A place for educators to find thought-provoking news, conversation and support for those who care about diversity, equal opportunity and respect for differences in schools
We are teachers and problem solvers. We are learners. What can we learn from this, we ask. We think ahead, look for the lesson in every situation, find solutions. We do this every single day in our classrooms. When lessons fall flat or when we can’t reach our students, we demand to know why so when the next class comes in, 6 minutes later, we make the immediate fix. It’s the way we survive; the way we feel we can control something.
A couple of years ago a student approached me after history class. Avoiding eye contact, he trembled a bit before speaking. His voice was shaking.
“I am sorry, teacher,” Armando began. “I could not finish my project. My parents were killed a couple days ago.”
In Oakland, Calif., there are a lot of homicides especially for a fairly small city of about 400,000 people. Last July, there were seven homicides in seven days. Victims ranged in age from 15 to 84. Six of them occurred near the school where I taught. One was a friend of many of my former students and a cousin of a little girl I mentor.
When the news about the tragedy at Sandy Hook Elementary School broke on Friday, we quickly issued some advice for teachers heading back to school on Monday.
There is no greater blow to a society than when its children are harmed. Today, we are reeling.
My colleagues thought my teaching Lord of the Flies was “perfect.” My seventh-grade class is two-thirds male. The group contains several strong personalities and many “followers,” who often mimic bad behavior. Last year, teachers struggled with this group, several instances of bullying, and a developing culture of negativity. I saw the power struggles on the first day of school and knew I had to address them early.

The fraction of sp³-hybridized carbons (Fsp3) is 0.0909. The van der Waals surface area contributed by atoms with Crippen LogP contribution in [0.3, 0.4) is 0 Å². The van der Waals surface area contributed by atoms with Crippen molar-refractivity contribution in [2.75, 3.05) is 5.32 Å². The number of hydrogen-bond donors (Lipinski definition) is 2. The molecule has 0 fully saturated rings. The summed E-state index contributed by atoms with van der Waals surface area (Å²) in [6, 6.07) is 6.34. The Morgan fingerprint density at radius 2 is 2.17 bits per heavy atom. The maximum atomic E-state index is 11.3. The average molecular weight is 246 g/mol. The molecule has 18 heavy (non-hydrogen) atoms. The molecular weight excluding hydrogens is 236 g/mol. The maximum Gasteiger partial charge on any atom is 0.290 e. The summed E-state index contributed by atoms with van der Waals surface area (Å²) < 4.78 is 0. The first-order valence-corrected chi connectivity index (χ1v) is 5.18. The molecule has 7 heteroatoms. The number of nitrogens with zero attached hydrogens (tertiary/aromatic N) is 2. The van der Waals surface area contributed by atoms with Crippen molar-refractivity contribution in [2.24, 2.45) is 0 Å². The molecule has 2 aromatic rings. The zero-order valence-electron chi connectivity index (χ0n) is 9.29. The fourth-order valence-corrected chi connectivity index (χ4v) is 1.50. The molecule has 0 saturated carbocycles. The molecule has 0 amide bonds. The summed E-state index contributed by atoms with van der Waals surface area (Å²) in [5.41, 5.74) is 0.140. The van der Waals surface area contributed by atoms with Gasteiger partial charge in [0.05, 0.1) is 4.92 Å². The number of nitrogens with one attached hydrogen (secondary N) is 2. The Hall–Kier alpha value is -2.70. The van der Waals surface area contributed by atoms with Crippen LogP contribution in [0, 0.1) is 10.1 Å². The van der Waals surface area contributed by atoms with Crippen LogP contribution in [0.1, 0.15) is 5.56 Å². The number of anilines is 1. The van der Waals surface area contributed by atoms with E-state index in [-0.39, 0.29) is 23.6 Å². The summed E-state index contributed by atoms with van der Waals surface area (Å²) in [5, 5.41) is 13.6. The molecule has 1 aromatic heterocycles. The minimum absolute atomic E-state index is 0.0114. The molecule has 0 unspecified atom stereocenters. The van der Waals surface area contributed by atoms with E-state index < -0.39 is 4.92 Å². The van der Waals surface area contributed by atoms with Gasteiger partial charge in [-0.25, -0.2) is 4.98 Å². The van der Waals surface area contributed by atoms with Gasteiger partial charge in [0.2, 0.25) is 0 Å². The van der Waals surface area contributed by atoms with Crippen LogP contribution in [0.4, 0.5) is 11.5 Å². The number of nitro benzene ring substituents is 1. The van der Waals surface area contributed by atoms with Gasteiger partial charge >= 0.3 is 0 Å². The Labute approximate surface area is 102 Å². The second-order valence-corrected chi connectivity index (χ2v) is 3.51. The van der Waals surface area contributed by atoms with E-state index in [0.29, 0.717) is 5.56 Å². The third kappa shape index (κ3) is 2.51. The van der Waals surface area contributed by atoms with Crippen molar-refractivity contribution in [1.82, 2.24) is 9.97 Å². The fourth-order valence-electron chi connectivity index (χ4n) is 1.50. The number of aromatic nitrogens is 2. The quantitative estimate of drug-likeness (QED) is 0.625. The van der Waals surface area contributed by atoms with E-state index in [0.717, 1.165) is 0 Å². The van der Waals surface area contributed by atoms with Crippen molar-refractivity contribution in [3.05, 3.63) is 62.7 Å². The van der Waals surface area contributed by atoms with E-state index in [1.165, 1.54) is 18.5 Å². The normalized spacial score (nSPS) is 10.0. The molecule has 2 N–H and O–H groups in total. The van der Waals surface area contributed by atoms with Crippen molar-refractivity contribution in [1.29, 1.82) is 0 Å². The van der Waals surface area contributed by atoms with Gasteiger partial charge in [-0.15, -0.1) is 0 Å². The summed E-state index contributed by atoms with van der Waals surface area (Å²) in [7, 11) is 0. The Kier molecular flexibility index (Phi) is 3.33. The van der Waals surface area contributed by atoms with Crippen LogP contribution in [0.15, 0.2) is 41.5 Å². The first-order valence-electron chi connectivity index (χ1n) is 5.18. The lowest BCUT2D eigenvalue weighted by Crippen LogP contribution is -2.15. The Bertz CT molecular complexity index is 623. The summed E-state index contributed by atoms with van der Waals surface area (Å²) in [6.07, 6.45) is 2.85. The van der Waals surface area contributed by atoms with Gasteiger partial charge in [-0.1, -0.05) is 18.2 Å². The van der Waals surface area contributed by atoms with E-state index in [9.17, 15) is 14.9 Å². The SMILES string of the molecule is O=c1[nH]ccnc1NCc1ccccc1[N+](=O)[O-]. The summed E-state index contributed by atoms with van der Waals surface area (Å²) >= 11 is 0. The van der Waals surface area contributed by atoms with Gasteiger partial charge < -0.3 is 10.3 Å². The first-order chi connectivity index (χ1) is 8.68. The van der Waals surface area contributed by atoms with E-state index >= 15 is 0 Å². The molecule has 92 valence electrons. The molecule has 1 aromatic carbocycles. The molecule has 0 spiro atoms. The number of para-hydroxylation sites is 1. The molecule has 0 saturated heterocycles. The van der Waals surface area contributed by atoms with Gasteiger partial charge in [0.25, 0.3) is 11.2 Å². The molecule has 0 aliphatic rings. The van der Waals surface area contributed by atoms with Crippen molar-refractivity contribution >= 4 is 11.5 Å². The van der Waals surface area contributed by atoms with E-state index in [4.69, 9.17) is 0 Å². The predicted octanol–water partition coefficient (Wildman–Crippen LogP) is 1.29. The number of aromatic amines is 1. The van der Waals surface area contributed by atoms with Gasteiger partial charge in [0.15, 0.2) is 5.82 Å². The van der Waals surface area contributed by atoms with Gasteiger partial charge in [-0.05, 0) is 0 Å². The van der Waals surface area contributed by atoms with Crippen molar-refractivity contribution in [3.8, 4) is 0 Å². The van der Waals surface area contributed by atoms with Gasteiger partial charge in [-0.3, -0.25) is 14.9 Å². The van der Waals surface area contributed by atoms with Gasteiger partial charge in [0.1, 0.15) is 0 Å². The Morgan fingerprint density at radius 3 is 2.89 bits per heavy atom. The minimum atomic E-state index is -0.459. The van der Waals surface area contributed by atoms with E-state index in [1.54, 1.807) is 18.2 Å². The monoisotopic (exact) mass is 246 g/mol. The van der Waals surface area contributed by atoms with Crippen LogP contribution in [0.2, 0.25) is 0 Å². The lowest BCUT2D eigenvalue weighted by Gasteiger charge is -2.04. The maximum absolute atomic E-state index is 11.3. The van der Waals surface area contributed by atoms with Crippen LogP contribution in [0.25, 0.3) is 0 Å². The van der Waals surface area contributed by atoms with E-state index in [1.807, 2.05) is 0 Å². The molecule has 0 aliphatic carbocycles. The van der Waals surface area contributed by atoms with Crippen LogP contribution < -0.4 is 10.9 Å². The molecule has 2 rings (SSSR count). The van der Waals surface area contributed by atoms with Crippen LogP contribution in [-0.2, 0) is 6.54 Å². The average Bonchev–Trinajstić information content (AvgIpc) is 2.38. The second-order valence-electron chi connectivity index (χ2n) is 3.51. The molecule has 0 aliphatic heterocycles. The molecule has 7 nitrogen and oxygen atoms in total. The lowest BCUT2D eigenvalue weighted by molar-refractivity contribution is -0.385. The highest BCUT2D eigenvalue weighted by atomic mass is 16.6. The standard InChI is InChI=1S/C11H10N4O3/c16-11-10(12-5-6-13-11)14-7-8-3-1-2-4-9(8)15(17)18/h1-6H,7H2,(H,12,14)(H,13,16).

It’s that time of year again—when former students come into my classroom to vent about the college application process. I’ve already written more letters of recommendation than I can count this year. Now, it’s just a waiting game. My students are not good at waiting, especially when the outcome is out of their control. Not knowing whether they will be accepted to their schools of choice is excruciating.
I recently confronted my prejudices. After teaching for many years in a low-income, high-violence area of Oakland, Calif., I decided to do some private tutoring. I sought to avoid the stress of politics in the district and the uncertainty of having a new principal every year for over eight years. Although I had outlasted all of the teachers I had started working with, I felt guilty because this was the population I wanted to serve.